March 14, 2009

"...we cannot remain who we are"

The title of this post is taken from a short editorial in the Christian Science Monitor (linked in the title) from the president of Ohio State University, Gordon Gee. In the editorial he speaks about the need to use these days of financial uncertainty to fundamentally reform higher education. He posits that in a very global world the structure of higher education is too restrictive to really let us prepare graduates for the very (strange and wonderful) | (dangerous and terrifying) world in which we find ourselves.

While not deep in the sense of referencing research or statistics on education, the editorial did home in on something I personally have come to believe over the last few years- the university's problems are more structural than pedagogical. In the way the editorial was phrased, President Gee sees that a narrow focus on disciplinary knowledge can't prepare students for working in the world. Students collaborate naturally; course structures which inhibit sharing knowledge and experience no longer mimic life. In this he is right but I don't think he goes far enough...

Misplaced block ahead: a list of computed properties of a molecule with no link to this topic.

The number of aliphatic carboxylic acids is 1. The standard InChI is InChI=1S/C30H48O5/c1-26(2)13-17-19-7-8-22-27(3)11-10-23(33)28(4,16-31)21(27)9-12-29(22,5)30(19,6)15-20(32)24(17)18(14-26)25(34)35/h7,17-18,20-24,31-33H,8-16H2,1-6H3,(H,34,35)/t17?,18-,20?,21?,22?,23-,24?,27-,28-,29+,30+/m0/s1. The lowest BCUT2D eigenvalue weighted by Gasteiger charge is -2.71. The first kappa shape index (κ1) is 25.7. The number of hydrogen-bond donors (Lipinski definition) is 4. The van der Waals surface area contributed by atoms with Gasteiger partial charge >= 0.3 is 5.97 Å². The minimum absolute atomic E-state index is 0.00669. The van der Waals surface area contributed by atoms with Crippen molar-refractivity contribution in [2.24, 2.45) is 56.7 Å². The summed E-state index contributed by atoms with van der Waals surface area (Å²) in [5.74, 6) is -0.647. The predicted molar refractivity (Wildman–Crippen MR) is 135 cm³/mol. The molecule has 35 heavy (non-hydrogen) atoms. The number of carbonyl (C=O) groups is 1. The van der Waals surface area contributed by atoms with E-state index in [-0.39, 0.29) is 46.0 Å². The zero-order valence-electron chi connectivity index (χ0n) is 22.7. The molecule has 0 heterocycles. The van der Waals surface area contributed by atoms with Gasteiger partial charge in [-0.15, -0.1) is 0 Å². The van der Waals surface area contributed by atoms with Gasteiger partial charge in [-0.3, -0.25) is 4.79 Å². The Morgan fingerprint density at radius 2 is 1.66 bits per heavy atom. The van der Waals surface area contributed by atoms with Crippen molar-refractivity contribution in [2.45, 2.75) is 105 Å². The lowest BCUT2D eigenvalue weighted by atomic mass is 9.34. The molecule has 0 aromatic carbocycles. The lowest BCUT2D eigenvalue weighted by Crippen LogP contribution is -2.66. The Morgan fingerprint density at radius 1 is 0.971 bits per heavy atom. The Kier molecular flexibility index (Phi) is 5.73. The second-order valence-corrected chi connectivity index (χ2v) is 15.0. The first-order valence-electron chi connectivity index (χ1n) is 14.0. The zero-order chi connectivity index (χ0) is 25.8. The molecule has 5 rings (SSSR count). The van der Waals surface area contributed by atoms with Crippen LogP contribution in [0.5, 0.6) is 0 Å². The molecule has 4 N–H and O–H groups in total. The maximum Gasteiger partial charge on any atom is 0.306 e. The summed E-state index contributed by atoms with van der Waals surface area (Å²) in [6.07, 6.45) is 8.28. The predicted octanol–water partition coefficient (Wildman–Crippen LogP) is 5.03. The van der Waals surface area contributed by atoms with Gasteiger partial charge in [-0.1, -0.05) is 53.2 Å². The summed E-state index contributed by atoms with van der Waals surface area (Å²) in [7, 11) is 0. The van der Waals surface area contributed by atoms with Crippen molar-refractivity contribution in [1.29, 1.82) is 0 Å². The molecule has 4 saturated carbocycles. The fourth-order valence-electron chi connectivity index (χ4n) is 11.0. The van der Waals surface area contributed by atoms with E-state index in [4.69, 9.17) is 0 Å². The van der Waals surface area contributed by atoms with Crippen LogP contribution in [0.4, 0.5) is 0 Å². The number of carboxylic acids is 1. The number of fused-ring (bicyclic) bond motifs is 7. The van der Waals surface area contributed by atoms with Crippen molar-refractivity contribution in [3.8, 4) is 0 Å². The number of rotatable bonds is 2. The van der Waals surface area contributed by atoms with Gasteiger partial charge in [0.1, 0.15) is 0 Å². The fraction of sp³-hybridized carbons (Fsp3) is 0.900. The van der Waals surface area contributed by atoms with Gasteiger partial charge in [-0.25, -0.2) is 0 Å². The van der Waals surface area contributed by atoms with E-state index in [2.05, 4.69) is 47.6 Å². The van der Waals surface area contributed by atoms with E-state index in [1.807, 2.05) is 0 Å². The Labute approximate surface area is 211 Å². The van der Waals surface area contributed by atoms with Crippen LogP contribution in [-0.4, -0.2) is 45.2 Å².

Our focus at universities has historically been to address the need for students to master some part of the shared knowledge of the human race. Knowledge must be personal to be useful, so we see our goal as transmitting through the mouths of faculty what is known about a discipline to our students, who we hopefully develop enough of a relationship with to make learning somewhat personal. There is really nothing wrong with this approach, a lot of research supports the fact that experts have a lot of relevant knowledge in their heads where it can be accessed easily and quickly when they are confronted with a problem. And passing this on to non-experts is a good thing. The problem comes from how we transmit this knowledge and, perhaps more subtly, the need for us to grade. To assign "meaningful" grades we believe we need to give rigorous tests and homework assignments. However the very rigor of the grading schemes we use are, I think, their downfall. The knowledge I personally have found most useful in my career is the knowing of ways of doing things. Such knowing is general, flexible, adaptable, and very very hard to teach. Such tacit knowledge is difficult to measure using an exam; I still can't do this well despite years of tinkering with exams.

And this is the message I took from President Gee's article. At universities we trade effort for grades with the hope that learning occurs somehow in the effort. But the efforts needed to develop effective and learned citizens for today's society don't mesh well with what schools have historically done. We can't remain who we are if we are to claim that the education we offer is worth the price we now charge.

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